TOP 5 Completely Misunderstood Hits
Have you ever wondered what the message or meaning of all those ubiquitous and famous songs accompanying our daily lives was? We hear them on every corner, dance to them at weddings and proms or request them to be played at funerals. Perhaps it is not surprising to find out that our focus is mainly on a catchy melody or groove, and lyrics are somehow less important, right? However, for artists it is their confession, they pour their hearts out and they usually really care about the meaning and the message of their "big" songs.
Let's take a closer look at the TOP 5 totally misunderstood hit songs that have either a completely different meaning than we thought of or are hiding a surprising message. What are their dirty secrets?
1) John Lennon – "Imagine"
It is his most successful song after The Beatles era, and it was written together with Yoko Ono. Generally, the song is considered an unofficial anthem of all the people looking for peace, truth and love in the world. Surprisingly enough, John Lennon basically wrote the composition as a communist manifesto. And because he was a smart guy, he immediately realized that the song with that message would not be accepted and would ruffle a few feathers, so he packed this quite clear political message into poetic and romantic phrases about the world without materialism, without borders separating nations and without religion. Sound a bit similar to some ideas, right? Marx Engels Beatles?
2) Phil Collins – "In The Air Tonight"
"If you told me you were drowning, I would not lend a hand." This little piece of lyrics within the song was the cause of widespread urban legends. One of them claimed that Collins was inspired by a scary "true" story from his childhood when he witnessed a man drowning and simply could not help him. The other legend said that Collins did not help the drowning man deliberately because he knew he had raped his wife. In the 1990s, it was a very popular topic that was discussed thoroughly and was part of the popular culture at the time. However, the fact is that Collins improvised lyrics on the spot during studio recording sessions. It is an outburst full of frustration and anger coming from the recent divorce from his first wife (in 1980). Collins was so disappointed and shattered that he even left Genesis for a brief period. Do you also feel some tension in the air tonight, darling?
3) Baha Men – "Who Let the Dogs Out?"
The mega party hit of the year 2000 with some shouts about dogs without a leash, right? In fact, this is a feminist song that condemns "catcalling" – slang expression for sexually explicit and offensive shouts in public, mostly coming from men and addressed to attractive or distinctive women. The story described in the song goes as follows: the metaphorical use of life as a party where everyone is enjoying their time suddenly changes when a bunch of unruled and rude guys start to offend females in the party. They don't like it, so they shout back until one of the desperate women shouts the catchphrase of the song "Who let the dogs out?" Personally, I would have no idea about this hidden message, and I think it is great to find out. Totally changed my perspective, making it one of my favourite hits instantly. Is it even worth it to ask if you're a dog or a cat person?
4) Green Day – "Good Riddance (Time of Your Life)"
Surprisingly for the band, this composition became an indispensable nostalgic soundtrack of the proms – a dance party for the high schoolers. How wouldn't it be with the main chorus hook, “I hope you had the time of your life”—which initially wasn't meant to be the end of fun and glorious high school life and the transition to the adult world. Even though it makes sense to interpret the phrase in that way, the song is, however, about the breakup of singer Billie Joe Armstrong with his girlfriend who preferred life in an exotic Ecuador over a relationship with a punk rockstar. As the title of the song suggests, Billie wasn't entirely happy with her decision and therefore also ironically points out that she is probably doing great without him. But still, most people prefer poetic meaning and the nostalgic atmosphere of the composition, which are more suitable for the idea of a transition between childhood and adulthood. Eventually, Green Day dudes themselves accepted this new meaning for the listeners. Maturity as an analogy for breaking up with childhood?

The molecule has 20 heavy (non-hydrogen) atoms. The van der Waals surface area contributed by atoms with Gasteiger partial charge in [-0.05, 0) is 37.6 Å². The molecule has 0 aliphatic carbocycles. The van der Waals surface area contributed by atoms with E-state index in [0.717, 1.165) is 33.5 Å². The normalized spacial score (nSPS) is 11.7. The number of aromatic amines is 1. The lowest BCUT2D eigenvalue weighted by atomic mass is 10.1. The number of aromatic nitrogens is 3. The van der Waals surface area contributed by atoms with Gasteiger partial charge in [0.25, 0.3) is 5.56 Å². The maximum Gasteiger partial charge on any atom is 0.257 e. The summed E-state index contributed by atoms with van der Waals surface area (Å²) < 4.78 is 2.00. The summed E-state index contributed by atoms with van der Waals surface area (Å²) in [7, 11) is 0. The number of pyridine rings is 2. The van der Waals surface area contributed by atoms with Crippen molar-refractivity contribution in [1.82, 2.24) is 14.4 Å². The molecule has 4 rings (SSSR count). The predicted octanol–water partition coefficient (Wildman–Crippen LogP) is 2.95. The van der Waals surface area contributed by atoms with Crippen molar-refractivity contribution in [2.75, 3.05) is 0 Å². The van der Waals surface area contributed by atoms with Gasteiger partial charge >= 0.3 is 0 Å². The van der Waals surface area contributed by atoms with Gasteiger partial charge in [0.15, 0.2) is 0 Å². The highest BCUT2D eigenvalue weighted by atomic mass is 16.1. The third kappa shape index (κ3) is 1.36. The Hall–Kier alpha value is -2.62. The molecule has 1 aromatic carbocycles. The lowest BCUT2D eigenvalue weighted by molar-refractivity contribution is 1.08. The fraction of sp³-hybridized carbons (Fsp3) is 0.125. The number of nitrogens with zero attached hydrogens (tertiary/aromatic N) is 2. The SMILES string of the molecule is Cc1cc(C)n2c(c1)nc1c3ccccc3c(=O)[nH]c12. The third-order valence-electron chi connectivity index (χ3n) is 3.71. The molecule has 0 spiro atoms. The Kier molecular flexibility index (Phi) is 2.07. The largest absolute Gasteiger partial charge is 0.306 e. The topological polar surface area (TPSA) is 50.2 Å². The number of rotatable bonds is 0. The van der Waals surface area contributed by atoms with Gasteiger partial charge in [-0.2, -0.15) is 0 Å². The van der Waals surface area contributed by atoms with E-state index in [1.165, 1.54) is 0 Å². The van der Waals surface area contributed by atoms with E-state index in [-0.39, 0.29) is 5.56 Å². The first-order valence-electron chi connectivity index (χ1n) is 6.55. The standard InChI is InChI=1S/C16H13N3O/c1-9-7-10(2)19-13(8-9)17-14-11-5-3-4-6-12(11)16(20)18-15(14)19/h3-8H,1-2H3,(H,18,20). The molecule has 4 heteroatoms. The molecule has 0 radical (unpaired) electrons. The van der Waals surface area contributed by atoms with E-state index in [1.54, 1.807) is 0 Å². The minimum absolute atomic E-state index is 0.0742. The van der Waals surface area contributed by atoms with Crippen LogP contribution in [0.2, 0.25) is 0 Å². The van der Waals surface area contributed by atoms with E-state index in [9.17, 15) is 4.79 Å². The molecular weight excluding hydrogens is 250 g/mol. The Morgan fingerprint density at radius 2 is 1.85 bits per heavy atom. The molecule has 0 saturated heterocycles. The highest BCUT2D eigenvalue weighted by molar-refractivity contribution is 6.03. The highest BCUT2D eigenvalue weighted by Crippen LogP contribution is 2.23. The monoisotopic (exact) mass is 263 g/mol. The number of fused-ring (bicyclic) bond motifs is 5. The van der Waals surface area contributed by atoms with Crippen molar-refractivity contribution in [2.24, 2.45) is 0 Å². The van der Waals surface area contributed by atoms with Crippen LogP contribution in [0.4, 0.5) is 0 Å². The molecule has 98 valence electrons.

5) The Police – "Every Breath You Take"
People love and adore this song, it is even their wedding dance… if only they knew that the touching "I'll be watching you" (which is repeated about a hundred times at the end of the song) is not about the care for a beloved person but a sick stalker. In 1982 Sting wrote the song because he was going through a complicated break-up with his wife, actress Frances Tomelty. His new partner and wife, with whom he stayed to the present day, Trudie Styler, was at the time her best friend and also a close neighbour. Um, life is sometimes complicated, isn't it? Master Sting himself pointed out the process of creating the composition: "I woke up in the middle of the night with that line in my head, sat down at the piano and had written it in half an hour. The tune itself is generic, an aggregate of hundreds of others, but the words are interesting. It sounds like a comforting love song. I didn't realise at the time how sinister it was. I think I was thinking of Big Brother, surveillance and control." (source: Wikipedia) Knock, knock, open the door! Police just want to check on your every breath!
Do you think of another song whose message or meaning is interpreted quite differently? Let us know in the discussion below the article.
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